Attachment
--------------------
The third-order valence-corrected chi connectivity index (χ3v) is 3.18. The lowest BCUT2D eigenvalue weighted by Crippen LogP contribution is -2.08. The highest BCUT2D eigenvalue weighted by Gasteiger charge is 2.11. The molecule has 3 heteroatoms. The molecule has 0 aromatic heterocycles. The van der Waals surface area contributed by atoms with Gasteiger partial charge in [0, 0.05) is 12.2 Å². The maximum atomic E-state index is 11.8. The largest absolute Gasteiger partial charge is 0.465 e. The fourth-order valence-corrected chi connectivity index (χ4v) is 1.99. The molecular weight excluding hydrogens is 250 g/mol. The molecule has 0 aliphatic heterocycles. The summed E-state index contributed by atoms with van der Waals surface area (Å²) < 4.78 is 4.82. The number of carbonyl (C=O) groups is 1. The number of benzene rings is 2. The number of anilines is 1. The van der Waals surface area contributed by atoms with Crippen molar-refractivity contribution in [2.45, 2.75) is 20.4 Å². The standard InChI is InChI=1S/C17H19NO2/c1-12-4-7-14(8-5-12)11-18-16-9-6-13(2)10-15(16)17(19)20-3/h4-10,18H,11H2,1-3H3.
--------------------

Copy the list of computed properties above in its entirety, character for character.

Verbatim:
The third-order valence-corrected chi connectivity index (χ3v) is 3.18. The lowest BCUT2D eigenvalue weighted by Crippen LogP contribution is -2.08. The highest BCUT2D eigenvalue weighted by Gasteiger charge is 2.11. The molecule has 3 heteroatoms. The molecule has 0 aromatic heterocycles. The van der Waals surface area contributed by atoms with Gasteiger partial charge in [0, 0.05) is 12.2 Å². The maximum atomic E-state index is 11.8. The largest absolute Gasteiger partial charge is 0.465 e. The fourth-order valence-corrected chi connectivity index (χ4v) is 1.99. The molecular weight excluding hydrogens is 250 g/mol. The molecule has 0 aliphatic heterocycles. The summed E-state index contributed by atoms with van der Waals surface area (Å²) < 4.78 is 4.82. The number of carbonyl (C=O) groups is 1. The number of benzene rings is 2. The number of anilines is 1. The van der Waals surface area contributed by atoms with Crippen molar-refractivity contribution in [2.45, 2.75) is 20.4 Å². The standard InChI is InChI=1S/C17H19NO2/c1-12-4-7-14(8-5-12)11-18-16-9-6-13(2)10-15(16)17(19)20-3/h4-10,18H,11H2,1-3H3.